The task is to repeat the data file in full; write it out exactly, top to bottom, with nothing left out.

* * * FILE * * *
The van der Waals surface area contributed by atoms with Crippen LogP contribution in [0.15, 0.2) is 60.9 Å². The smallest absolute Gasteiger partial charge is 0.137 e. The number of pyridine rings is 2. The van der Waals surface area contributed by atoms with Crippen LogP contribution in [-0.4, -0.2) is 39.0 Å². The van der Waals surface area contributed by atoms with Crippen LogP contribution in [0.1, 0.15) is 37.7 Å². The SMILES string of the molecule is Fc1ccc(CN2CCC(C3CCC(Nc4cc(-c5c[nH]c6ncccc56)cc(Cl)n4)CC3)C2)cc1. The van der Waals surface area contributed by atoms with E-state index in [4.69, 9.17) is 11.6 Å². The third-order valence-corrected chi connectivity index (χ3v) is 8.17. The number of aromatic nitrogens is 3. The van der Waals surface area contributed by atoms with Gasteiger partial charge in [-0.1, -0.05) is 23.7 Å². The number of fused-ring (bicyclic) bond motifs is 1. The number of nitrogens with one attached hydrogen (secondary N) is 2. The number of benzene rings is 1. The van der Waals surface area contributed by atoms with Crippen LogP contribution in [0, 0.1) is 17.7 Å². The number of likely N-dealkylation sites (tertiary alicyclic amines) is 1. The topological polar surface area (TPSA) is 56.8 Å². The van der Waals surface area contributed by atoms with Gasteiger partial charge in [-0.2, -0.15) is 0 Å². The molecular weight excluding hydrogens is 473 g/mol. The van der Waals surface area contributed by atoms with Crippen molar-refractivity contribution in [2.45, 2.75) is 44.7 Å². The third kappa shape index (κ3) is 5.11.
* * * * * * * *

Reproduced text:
The van der Waals surface area contributed by atoms with Crippen LogP contribution in [0.15, 0.2) is 60.9 Å². The smallest absolute Gasteiger partial charge is 0.137 e. The number of pyridine rings is 2. The van der Waals surface area contributed by atoms with Crippen LogP contribution in [-0.4, -0.2) is 39.0 Å². The van der Waals surface area contributed by atoms with Crippen LogP contribution in [0.1, 0.15) is 37.7 Å². The SMILES string of the molecule is Fc1ccc(CN2CCC(C3CCC(Nc4cc(-c5c[nH]c6ncccc56)cc(Cl)n4)CC3)C2)cc1. The van der Waals surface area contributed by atoms with E-state index in [4.69, 9.17) is 11.6 Å². The third-order valence-corrected chi connectivity index (χ3v) is 8.17. The number of aromatic nitrogens is 3. The van der Waals surface area contributed by atoms with Gasteiger partial charge in [-0.1, -0.05) is 23.7 Å². The number of fused-ring (bicyclic) bond motifs is 1. The number of nitrogens with one attached hydrogen (secondary N) is 2. The number of benzene rings is 1. The van der Waals surface area contributed by atoms with Crippen LogP contribution in [0, 0.1) is 17.7 Å². The number of likely N-dealkylation sites (tertiary alicyclic amines) is 1. The topological polar surface area (TPSA) is 56.8 Å². The van der Waals surface area contributed by atoms with Gasteiger partial charge in [-0.2, -0.15) is 0 Å². The molecular weight excluding hydrogens is 473 g/mol. The van der Waals surface area contributed by atoms with Crippen molar-refractivity contribution in [2.45, 2.75) is 44.7 Å². The third kappa shape index (κ3) is 5.11.